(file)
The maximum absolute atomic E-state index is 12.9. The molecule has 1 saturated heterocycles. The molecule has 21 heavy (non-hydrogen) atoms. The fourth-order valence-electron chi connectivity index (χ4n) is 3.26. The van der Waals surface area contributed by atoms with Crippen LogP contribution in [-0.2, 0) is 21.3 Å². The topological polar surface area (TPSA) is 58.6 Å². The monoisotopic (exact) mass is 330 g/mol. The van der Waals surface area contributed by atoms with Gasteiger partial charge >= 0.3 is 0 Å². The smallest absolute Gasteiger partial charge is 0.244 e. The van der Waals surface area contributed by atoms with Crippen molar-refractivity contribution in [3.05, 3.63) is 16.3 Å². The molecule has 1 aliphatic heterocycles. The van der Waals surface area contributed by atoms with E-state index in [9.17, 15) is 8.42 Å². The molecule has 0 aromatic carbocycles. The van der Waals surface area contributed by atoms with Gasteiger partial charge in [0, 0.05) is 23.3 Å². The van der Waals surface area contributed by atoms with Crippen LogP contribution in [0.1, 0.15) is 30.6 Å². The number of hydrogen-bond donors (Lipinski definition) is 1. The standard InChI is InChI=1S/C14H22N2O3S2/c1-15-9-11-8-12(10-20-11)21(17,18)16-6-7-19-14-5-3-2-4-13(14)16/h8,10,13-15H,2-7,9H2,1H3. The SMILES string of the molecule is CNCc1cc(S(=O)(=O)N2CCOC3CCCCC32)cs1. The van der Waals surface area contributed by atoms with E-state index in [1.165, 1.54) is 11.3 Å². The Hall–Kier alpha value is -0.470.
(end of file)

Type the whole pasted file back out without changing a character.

The maximum absolute atomic E-state index is 12.9. The molecule has 1 saturated heterocycles. The molecule has 21 heavy (non-hydrogen) atoms. The fourth-order valence-electron chi connectivity index (χ4n) is 3.26. The van der Waals surface area contributed by atoms with Crippen LogP contribution in [-0.2, 0) is 21.3 Å². The topological polar surface area (TPSA) is 58.6 Å². The monoisotopic (exact) mass is 330 g/mol. The van der Waals surface area contributed by atoms with Gasteiger partial charge >= 0.3 is 0 Å². The smallest absolute Gasteiger partial charge is 0.244 e. The van der Waals surface area contributed by atoms with Crippen molar-refractivity contribution in [3.05, 3.63) is 16.3 Å². The molecule has 1 aliphatic heterocycles. The van der Waals surface area contributed by atoms with E-state index in [9.17, 15) is 8.42 Å². The molecule has 0 aromatic carbocycles. The van der Waals surface area contributed by atoms with Gasteiger partial charge in [0, 0.05) is 23.3 Å². The van der Waals surface area contributed by atoms with Crippen LogP contribution in [0.1, 0.15) is 30.6 Å². The number of hydrogen-bond donors (Lipinski definition) is 1. The standard InChI is InChI=1S/C14H22N2O3S2/c1-15-9-11-8-12(10-20-11)21(17,18)16-6-7-19-14-5-3-2-4-13(14)16/h8,10,13-15H,2-7,9H2,1H3. The SMILES string of the molecule is CNCc1cc(S(=O)(=O)N2CCOC3CCCCC32)cs1. The van der Waals surface area contributed by atoms with E-state index in [1.165, 1.54) is 11.3 Å². The Hall–Kier alpha value is -0.470.